Brazil’s Azul and GOL stick to recovery targets for 2020
Two of Brazil’s major airlines continue to add back capacity at a faster pace than other operators around the world as demand within the country continues to recover.
Azul remains bullish about achieving its year-end recovery targets, and GOL continues to cite sequential improvement in month to month trends. Each airline is also recording healthy domestic load factors as their daily flights continue to rise.
But those airlines are also working to ensure that their fleets are sized to match demand levels that are much lower than in 2019, which means lease returns, and working with lessors to obtain financial relief in the short term.
- Azul continues to tout improvements in booked fares and demand, but its traffic remains significantly down year-on-year.
- Both GOL and Azul continue steadily adding back capacity as their domestic load factors are solid.
- However, both airlines are working with lessors on returns and financial relief in the short term, as demand, while improving, remains firmly entrenched in a recovery phase.
Azul remains confident in achieving its year-end 2020 recovery targets
Brazil’s third largest domestic airline Azul has previously stated that by Dec-2020 it would be operating 60% of the capacity it deployed at the same time in 2019, which was up from a previous projection of 40%.
See related report: Azul Airlines: positivity backed by practical fleet management
The airline has recently stated that its capacity in Oct-2020 will reach 55% of 2019 levels, and said that strong improvements are occurring in booked average fares and revenue.
Data from CAPA and OAG show that Azul’s seat deployment projections have changed little during the past couple of weeks, which is different from many US airlines that have lowered their capacity expectations for the country’s autumn season.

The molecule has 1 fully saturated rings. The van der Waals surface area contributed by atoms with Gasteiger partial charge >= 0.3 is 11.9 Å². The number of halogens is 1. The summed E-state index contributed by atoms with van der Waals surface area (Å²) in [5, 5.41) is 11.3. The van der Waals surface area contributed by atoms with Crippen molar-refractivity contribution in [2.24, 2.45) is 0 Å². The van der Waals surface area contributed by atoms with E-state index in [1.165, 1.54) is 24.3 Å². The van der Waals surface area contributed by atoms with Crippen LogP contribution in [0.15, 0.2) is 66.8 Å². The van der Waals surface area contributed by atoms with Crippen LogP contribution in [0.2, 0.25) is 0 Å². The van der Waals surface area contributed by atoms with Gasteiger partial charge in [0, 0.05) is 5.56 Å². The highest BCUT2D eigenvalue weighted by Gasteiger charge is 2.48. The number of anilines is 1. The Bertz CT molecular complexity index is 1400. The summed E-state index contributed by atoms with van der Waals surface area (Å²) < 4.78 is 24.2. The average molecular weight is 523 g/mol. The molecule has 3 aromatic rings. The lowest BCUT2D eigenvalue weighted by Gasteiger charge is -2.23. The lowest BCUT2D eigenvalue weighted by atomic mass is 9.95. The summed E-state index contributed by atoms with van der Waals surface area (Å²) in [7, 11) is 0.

Azul Airlines: seat capacity deployment projections from 24-Aug-2020 to 7-Sep-2020
During Aug-2020 Azul’s management explained that average fares had “come up very nicely” during the previous three to four weeks, and demand volumes had remained steady as fares increased. However, the increases remain off a low base.
“We are well on our way to achieving our year-end network and demand recovery targets”, Azul chief revenue officer Abhi Shah recently declared.
In Aug-2020 Azul’s consolidated traffic grew by 26.4% compared with Jul-2020, on a sequential capacity increase of 33%. The airline’s domestic load factor in Aug-2020 was 75.7%.
Azul CEO John Rodgerson said that the improvement in booked average fares and revenue was giving the airline confidence to continue to increase its capacity sequentially on a monthly basis.
GOL also marches toward meeting its year-end targets as loads remain solid
A few weeks ago GOL stated that it was aiming to resume approximately 80% of its pre-crisis network and frequencies by the end of 2020, and it does not seem that those projections have changed.
Previously, GOL has calculated that its gross sales between Apr-2020 and Jun-2020 increased by 93%; average flights per day during that period jumped by 123%, from 39 to 87, and traffic increased by 103%.